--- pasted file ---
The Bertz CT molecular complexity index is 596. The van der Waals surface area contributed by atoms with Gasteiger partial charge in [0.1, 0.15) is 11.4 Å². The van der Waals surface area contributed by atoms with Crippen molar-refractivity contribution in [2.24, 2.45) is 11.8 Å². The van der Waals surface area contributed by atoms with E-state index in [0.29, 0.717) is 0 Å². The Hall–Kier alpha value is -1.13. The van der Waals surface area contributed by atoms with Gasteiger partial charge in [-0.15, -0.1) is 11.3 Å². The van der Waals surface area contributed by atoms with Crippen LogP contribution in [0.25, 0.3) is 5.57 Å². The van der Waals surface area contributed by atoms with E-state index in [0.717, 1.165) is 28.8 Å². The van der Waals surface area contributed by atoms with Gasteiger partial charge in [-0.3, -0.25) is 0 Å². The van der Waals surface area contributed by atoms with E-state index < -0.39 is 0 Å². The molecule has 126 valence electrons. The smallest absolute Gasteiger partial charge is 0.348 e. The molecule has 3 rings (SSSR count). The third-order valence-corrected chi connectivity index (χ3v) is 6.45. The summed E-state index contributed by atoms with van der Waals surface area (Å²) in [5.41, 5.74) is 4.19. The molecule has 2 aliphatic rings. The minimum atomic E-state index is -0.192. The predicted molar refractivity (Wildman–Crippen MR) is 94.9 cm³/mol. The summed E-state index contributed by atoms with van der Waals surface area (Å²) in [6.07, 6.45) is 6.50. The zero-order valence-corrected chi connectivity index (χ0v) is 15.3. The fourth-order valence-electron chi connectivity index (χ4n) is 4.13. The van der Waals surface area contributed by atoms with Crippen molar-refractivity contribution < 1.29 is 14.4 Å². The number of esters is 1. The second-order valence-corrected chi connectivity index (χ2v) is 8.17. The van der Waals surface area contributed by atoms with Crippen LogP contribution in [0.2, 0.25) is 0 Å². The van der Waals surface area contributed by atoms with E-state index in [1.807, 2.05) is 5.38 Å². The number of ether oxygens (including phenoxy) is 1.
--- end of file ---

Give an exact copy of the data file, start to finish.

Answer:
The Bertz CT molecular complexity index is 596. The van der Waals surface area contributed by atoms with Gasteiger partial charge in [0.1, 0.15) is 11.4 Å². The van der Waals surface area contributed by atoms with Crippen molar-refractivity contribution in [2.24, 2.45) is 11.8 Å². The van der Waals surface area contributed by atoms with E-state index in [0.29, 0.717) is 0 Å². The Hall–Kier alpha value is -1.13. The van der Waals surface area contributed by atoms with Gasteiger partial charge in [-0.15, -0.1) is 11.3 Å². The van der Waals surface area contributed by atoms with Crippen LogP contribution in [0.25, 0.3) is 5.57 Å². The van der Waals surface area contributed by atoms with E-state index in [0.717, 1.165) is 28.8 Å². The van der Waals surface area contributed by atoms with Gasteiger partial charge in [-0.3, -0.25) is 0 Å². The van der Waals surface area contributed by atoms with E-state index < -0.39 is 0 Å². The molecule has 126 valence electrons. The smallest absolute Gasteiger partial charge is 0.348 e. The molecule has 3 rings (SSSR count). The third-order valence-corrected chi connectivity index (χ3v) is 6.45. The summed E-state index contributed by atoms with van der Waals surface area (Å²) in [5.41, 5.74) is 4.19. The molecule has 2 aliphatic rings. The minimum atomic E-state index is -0.192. The predicted molar refractivity (Wildman–Crippen MR) is 94.9 cm³/mol. The summed E-state index contributed by atoms with van der Waals surface area (Å²) in [6.07, 6.45) is 6.50. The zero-order valence-corrected chi connectivity index (χ0v) is 15.3. The fourth-order valence-electron chi connectivity index (χ4n) is 4.13. The van der Waals surface area contributed by atoms with Crippen molar-refractivity contribution < 1.29 is 14.4 Å². The number of esters is 1. The second-order valence-corrected chi connectivity index (χ2v) is 8.17. The van der Waals surface area contributed by atoms with Crippen LogP contribution in [0.2, 0.25) is 0 Å². The van der Waals surface area contributed by atoms with E-state index in [1.807, 2.05) is 5.38 Å². The number of ether oxygens (including phenoxy) is 1.